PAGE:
Red Hat has told customers not to install the package updates released in response to the recently disclosed BootHole vulnerability after users reported that their systems hung after applying the updates.
Firmware security company Eclypsium revealed this week that billions of PCs, workstations, servers and other devices running Windows and Linux are affected by a GRUB2 bootloader vulnerability that can be exploited by a local attacker with admin privileges to execute malicious code when the system boots up.
The flaw, officially identified as CVE-2020-10713, impacts systems that use Secure Boot, and fully patching it involves replacing vulnerable bootloaders and updating the Secure Boot revocation list (DBX) to ensure that the old bootloaders can no longer be executed.
Patching will require collaboration between hardware and software vendors and impacted companies have started working on updates. Linux distributions have already released updated packages.
Red Hat, which assigned the flaw a moderate severity rating, says BootHole affects Enterprise Linux 7 and 8, Atomic Host, and the OpenShift Container Platform 4. The company initially advised users to update their grub2, kernel, fwupdate, fwupd, shim and dbxtool packages.
However, shortly after the packages were released, users started reporting that their systems failed to boot after applying the updates. A support ticket in Red Hat’s bug tracker says the “system hangs after POST and the grub menu never loads.”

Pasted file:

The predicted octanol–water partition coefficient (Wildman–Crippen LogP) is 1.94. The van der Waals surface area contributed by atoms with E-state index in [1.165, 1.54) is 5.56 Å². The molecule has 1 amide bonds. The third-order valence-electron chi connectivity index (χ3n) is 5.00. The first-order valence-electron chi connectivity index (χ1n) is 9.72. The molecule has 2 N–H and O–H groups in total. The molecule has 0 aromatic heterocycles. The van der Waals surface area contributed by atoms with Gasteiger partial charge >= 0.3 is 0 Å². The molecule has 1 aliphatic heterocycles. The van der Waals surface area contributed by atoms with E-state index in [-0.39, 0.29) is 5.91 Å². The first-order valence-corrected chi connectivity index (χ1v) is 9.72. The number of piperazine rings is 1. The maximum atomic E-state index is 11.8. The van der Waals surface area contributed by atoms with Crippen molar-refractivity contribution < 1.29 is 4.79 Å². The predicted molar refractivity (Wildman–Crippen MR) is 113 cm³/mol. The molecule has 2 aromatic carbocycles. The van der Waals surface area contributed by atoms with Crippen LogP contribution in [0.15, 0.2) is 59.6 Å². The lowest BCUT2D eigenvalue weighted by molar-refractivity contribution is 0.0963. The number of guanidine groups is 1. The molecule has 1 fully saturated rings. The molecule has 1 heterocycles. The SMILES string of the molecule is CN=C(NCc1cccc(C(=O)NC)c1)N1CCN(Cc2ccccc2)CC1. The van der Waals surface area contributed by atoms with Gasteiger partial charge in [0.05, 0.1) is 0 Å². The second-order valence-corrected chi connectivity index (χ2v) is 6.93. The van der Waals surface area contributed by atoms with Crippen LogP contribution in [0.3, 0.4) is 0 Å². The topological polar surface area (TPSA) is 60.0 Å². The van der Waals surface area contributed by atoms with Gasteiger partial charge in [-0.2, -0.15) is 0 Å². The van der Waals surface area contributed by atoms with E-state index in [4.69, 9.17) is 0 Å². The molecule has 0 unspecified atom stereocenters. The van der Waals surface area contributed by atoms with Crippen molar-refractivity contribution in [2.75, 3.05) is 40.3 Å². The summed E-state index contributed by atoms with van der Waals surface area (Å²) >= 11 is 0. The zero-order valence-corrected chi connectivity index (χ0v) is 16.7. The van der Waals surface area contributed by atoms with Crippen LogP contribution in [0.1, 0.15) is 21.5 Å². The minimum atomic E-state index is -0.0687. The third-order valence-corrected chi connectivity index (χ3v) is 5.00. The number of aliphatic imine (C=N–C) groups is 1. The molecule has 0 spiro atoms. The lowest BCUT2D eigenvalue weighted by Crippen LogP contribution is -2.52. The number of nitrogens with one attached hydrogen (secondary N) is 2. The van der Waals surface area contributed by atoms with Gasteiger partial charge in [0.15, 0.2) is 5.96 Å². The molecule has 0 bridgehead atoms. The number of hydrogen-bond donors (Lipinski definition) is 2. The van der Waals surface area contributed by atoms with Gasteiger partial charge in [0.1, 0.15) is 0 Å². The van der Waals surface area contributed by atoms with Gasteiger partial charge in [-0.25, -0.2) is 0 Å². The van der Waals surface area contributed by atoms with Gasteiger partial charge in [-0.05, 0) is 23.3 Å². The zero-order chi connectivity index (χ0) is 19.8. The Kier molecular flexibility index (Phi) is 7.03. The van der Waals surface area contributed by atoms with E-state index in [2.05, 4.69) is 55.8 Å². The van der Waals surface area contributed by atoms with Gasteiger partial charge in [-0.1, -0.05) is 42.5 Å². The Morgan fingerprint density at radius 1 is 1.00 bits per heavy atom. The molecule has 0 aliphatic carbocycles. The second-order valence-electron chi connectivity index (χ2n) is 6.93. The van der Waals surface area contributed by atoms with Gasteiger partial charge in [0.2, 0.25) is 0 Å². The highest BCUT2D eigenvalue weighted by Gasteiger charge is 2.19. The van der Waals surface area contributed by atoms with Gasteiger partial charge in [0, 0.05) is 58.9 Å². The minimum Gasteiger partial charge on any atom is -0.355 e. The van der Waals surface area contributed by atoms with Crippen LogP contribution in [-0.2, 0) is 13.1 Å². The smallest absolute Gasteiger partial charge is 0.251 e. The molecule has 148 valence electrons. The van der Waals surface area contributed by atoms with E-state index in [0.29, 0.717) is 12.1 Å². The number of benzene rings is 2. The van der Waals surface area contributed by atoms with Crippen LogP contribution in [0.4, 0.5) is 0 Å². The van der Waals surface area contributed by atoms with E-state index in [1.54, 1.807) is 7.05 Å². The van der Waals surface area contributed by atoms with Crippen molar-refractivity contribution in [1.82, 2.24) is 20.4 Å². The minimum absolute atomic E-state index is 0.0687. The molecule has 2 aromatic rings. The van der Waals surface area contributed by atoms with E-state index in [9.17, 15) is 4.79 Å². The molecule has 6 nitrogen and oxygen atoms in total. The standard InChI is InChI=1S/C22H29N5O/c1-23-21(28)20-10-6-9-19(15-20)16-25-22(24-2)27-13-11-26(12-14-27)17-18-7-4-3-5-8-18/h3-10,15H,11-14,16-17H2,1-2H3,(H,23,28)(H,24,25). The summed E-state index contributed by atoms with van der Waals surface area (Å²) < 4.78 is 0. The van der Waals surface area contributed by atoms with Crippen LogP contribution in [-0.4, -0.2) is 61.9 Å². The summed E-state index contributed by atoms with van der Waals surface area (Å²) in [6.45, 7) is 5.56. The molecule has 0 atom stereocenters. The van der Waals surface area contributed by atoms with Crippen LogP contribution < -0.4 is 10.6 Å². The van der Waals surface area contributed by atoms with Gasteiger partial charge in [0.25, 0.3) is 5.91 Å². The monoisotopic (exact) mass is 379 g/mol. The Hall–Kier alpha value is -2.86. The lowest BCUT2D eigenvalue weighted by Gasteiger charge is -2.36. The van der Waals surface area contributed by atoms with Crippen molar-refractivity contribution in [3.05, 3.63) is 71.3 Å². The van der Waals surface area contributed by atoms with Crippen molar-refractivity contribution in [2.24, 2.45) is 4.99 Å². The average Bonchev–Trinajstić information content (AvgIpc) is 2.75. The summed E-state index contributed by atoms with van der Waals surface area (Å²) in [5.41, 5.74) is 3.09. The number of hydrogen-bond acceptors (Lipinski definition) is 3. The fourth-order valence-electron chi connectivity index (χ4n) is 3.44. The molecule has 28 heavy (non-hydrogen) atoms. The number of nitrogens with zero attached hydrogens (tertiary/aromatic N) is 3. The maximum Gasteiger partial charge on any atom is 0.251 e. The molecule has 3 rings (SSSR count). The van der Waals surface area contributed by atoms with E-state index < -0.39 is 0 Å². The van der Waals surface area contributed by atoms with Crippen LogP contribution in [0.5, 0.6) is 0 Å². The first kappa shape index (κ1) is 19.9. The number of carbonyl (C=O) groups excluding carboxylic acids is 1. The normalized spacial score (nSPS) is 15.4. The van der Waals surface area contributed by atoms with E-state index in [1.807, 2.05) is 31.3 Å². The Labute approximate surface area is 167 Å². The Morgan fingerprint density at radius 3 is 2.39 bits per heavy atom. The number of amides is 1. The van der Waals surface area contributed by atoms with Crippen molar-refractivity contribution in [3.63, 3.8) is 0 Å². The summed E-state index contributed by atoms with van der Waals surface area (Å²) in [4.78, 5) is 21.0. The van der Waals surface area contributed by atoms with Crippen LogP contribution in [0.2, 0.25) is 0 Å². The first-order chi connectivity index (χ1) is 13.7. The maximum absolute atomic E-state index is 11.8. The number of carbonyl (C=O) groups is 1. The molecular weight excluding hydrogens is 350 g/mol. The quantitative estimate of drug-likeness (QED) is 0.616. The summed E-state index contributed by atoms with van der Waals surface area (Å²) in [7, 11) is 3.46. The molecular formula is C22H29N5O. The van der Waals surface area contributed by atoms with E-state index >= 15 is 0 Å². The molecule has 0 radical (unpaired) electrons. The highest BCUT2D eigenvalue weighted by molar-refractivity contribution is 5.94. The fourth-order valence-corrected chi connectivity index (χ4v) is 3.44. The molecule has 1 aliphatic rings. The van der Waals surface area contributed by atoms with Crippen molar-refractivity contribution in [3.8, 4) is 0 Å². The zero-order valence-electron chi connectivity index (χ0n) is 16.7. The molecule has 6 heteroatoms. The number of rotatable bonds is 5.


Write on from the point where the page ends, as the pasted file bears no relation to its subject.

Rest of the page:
Red Hat has now updated its initial advisory, telling customers that it strongly recommends against applying the grub2, fwupd, fwupdate or shim updates until new packages are available.
Red Hat has released instructions for how users who have already installed the buggy updates can restore their system. The company says it has identified the cause of the problem and is working on a fix.
Red Hat Enterprise Linux 7.8 and 8.2 are confirmed to be affected, but versions 7.9 and 8.1 EUS could also be impacted.
Several organizations have posted advisories in response to the BootHole vulnerability, including CERTs, the UEFI Forum, Microsoft, Linux distributions, VMware, Oracle and HP.
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